Grinning so big your cheeks are tight and your teeth dry in the wind, you crouch down between the switchgrass stalks with your mother and touch one extended fingertip to the creature. You pet her softly, your friend.
This is your first best memory.
Years later, your mother leaves you and your little sister to stay with your great-grandparents who live several miles inland for what she says is only going to be a couple weeks. You’ll be sitting at their kitchen table eating pretzel rods and helping your sister with her math homework. That’s when you’ll meet your Aunt Betty for the first time.
Aunt Betty had a soft button nose and the skin on her face was plump and smooth. She looked almost like a balloon filled with water. She had terribly long fingers with well-manicured nails. They were clean, thin nails that felt like a soft scratch when she rubbed your back through a t-shirt during a hug. Even now, whenever you think of them, you still imagine what-ifs in which as she scratched, her nails bent backward against the flesh of your arms. She smelled like baby powder, and she imagined what-ifs, too. You know this because sometimes you’d hear her talking to someone in the living room or in her bedroom, but when you’d walk into the room or pass by her open doorway in the hall, you’d look to see who it is and find her completely alone. Aunt Betty lived with your great-grandparents that year, too, so you saw her all the time. You never let fingernails like hers touch you now.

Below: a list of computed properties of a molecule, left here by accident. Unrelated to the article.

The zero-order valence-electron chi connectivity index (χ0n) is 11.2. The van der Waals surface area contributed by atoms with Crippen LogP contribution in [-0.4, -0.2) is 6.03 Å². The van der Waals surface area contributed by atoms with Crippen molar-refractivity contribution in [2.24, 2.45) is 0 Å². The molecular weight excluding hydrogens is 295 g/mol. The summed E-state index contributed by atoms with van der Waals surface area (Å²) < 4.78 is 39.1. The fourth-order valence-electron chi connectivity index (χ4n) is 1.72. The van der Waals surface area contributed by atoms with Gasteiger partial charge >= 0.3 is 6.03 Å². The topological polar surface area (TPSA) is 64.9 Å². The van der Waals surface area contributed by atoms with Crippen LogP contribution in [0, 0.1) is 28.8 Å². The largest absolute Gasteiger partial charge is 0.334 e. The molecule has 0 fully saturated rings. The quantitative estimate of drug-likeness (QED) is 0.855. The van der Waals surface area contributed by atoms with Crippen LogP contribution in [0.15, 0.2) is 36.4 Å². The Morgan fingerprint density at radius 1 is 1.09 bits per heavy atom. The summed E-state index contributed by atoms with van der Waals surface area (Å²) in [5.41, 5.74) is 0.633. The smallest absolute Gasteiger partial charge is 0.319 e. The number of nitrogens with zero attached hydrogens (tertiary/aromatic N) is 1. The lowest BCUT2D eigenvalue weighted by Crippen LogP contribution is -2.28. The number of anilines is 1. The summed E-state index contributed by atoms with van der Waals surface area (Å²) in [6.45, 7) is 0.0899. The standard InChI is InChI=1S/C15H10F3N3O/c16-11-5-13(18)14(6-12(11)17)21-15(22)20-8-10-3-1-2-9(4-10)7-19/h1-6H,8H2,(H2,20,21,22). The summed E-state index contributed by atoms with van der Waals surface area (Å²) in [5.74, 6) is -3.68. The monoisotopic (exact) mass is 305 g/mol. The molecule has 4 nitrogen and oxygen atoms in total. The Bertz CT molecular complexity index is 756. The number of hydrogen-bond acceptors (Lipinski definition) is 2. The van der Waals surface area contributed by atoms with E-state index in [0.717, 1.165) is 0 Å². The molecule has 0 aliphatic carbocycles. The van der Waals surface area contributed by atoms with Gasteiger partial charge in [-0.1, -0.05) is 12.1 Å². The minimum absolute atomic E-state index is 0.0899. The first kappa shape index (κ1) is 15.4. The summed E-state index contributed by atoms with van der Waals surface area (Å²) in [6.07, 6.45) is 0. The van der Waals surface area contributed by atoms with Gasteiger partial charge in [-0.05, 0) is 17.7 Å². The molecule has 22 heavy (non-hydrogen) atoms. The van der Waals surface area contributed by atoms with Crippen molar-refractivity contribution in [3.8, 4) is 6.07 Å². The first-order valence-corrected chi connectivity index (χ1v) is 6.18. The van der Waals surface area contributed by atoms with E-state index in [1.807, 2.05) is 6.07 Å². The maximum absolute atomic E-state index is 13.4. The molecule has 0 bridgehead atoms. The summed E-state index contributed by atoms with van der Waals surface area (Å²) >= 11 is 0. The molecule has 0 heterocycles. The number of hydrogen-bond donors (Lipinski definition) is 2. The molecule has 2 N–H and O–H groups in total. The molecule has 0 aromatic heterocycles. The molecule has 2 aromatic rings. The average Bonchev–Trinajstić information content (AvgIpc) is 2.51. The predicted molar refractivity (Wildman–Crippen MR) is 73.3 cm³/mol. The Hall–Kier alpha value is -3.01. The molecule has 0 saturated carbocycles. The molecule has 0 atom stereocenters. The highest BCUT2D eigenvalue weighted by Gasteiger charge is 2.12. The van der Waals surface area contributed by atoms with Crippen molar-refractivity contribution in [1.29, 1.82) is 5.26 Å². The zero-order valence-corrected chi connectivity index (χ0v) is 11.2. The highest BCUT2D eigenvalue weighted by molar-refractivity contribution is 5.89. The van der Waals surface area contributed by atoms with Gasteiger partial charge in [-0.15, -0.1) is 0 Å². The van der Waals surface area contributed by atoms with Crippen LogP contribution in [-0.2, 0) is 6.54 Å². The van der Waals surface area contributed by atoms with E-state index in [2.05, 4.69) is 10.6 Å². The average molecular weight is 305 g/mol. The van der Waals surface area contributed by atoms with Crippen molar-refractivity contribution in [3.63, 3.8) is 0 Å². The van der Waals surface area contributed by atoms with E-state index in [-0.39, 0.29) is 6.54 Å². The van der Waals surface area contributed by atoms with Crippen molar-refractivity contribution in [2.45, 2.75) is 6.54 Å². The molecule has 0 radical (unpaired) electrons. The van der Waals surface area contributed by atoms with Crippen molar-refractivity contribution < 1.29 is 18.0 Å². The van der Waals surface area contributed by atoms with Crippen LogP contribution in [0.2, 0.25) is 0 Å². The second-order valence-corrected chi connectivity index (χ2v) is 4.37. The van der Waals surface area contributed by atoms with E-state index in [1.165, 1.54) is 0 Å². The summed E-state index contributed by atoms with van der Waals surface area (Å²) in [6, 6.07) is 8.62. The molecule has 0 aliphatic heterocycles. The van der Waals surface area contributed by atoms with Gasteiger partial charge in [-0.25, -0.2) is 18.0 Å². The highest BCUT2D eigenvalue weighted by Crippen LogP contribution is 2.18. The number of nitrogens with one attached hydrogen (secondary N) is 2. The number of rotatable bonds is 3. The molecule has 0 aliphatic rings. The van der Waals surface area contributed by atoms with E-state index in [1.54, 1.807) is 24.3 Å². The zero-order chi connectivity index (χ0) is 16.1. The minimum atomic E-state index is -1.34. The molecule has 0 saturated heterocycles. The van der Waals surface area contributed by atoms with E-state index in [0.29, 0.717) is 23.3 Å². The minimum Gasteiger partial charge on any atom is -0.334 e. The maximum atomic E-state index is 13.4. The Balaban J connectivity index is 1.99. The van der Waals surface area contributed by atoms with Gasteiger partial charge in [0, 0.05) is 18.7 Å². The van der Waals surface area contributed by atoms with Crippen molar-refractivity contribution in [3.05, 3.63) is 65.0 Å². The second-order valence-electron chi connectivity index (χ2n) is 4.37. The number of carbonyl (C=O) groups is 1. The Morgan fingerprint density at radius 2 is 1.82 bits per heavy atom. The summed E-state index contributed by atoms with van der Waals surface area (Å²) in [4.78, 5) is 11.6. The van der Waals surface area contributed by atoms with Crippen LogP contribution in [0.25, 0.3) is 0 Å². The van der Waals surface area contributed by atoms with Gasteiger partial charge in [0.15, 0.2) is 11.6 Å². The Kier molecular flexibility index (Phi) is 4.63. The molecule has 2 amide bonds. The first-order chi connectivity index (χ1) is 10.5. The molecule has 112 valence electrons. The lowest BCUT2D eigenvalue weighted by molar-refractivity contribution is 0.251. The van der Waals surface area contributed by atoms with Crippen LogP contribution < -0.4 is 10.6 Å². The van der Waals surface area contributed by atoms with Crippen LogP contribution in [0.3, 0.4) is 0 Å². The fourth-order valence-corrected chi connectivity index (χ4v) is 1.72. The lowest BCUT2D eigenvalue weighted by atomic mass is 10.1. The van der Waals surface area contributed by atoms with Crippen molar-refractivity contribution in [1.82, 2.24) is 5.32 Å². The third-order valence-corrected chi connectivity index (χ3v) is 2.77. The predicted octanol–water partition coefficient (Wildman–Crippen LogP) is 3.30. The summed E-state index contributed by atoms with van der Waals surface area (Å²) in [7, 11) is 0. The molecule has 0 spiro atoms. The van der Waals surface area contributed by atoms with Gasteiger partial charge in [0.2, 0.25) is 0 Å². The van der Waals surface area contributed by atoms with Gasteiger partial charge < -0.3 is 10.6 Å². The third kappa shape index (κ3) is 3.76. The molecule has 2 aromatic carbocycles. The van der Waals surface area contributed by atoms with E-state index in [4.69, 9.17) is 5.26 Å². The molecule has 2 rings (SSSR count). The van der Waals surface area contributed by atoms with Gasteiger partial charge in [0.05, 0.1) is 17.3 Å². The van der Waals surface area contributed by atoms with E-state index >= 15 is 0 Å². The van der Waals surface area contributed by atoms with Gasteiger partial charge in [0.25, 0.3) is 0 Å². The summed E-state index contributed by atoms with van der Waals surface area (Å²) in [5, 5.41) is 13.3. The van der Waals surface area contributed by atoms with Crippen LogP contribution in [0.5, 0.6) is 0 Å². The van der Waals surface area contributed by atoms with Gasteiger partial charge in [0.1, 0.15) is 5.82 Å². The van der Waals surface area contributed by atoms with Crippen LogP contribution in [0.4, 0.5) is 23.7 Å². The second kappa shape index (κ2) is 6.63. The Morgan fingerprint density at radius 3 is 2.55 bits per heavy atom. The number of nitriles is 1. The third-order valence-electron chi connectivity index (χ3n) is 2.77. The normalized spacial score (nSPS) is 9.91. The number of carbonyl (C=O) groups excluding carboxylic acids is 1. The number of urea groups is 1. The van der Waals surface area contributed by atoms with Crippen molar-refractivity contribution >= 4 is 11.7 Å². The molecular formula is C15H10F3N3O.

“Did you salt the water for the potatoes?” she will ask.